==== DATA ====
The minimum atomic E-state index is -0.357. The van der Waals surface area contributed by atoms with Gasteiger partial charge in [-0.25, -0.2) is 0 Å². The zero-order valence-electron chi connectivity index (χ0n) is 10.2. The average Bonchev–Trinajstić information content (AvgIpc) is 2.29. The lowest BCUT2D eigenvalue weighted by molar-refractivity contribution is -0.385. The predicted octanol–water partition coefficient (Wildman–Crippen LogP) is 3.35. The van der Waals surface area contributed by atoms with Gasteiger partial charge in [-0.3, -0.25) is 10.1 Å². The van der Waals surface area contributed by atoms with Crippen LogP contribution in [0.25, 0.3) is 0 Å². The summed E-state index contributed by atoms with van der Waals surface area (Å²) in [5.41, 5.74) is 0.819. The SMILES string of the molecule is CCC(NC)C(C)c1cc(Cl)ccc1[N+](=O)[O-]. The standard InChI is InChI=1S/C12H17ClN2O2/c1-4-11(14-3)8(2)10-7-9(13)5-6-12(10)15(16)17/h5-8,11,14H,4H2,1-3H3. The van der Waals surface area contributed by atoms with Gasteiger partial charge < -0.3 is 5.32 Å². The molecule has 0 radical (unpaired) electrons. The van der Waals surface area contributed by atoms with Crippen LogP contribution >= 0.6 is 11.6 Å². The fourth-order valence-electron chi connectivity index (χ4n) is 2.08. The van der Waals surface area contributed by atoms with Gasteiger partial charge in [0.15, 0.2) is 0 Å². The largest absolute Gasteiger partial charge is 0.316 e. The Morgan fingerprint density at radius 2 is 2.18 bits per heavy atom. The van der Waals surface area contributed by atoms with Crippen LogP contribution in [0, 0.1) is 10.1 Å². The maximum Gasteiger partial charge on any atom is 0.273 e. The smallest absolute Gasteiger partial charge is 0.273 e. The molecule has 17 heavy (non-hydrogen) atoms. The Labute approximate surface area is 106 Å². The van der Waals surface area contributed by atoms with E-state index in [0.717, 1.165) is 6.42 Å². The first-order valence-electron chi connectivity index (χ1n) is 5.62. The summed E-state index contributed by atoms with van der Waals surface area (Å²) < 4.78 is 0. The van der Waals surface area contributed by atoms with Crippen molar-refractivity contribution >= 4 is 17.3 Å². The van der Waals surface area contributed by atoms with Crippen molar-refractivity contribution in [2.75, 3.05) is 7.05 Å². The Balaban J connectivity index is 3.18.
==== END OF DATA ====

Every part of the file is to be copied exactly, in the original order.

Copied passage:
The minimum atomic E-state index is -0.357. The van der Waals surface area contributed by atoms with Gasteiger partial charge in [-0.25, -0.2) is 0 Å². The zero-order valence-electron chi connectivity index (χ0n) is 10.2. The average Bonchev–Trinajstić information content (AvgIpc) is 2.29. The lowest BCUT2D eigenvalue weighted by molar-refractivity contribution is -0.385. The predicted octanol–water partition coefficient (Wildman–Crippen LogP) is 3.35. The van der Waals surface area contributed by atoms with Gasteiger partial charge in [-0.3, -0.25) is 10.1 Å². The van der Waals surface area contributed by atoms with Crippen LogP contribution in [0.25, 0.3) is 0 Å². The summed E-state index contributed by atoms with van der Waals surface area (Å²) in [5.41, 5.74) is 0.819. The SMILES string of the molecule is CCC(NC)C(C)c1cc(Cl)ccc1[N+](=O)[O-]. The standard InChI is InChI=1S/C12H17ClN2O2/c1-4-11(14-3)8(2)10-7-9(13)5-6-12(10)15(16)17/h5-8,11,14H,4H2,1-3H3. The van der Waals surface area contributed by atoms with Gasteiger partial charge < -0.3 is 5.32 Å². The molecule has 0 radical (unpaired) electrons. The van der Waals surface area contributed by atoms with Crippen LogP contribution >= 0.6 is 11.6 Å². The fourth-order valence-electron chi connectivity index (χ4n) is 2.08. The van der Waals surface area contributed by atoms with Gasteiger partial charge in [0.15, 0.2) is 0 Å². The largest absolute Gasteiger partial charge is 0.316 e. The Morgan fingerprint density at radius 2 is 2.18 bits per heavy atom. The van der Waals surface area contributed by atoms with Crippen LogP contribution in [0, 0.1) is 10.1 Å². The maximum Gasteiger partial charge on any atom is 0.273 e. The smallest absolute Gasteiger partial charge is 0.273 e. The molecule has 17 heavy (non-hydrogen) atoms. The Labute approximate surface area is 106 Å². The van der Waals surface area contributed by atoms with E-state index in [0.717, 1.165) is 6.42 Å². The first-order valence-electron chi connectivity index (χ1n) is 5.62. The summed E-state index contributed by atoms with van der Waals surface area (Å²) < 4.78 is 0. The van der Waals surface area contributed by atoms with Crippen molar-refractivity contribution >= 4 is 17.3 Å². The van der Waals surface area contributed by atoms with Crippen molar-refractivity contribution in [2.75, 3.05) is 7.05 Å². The Balaban J connectivity index is 3.18.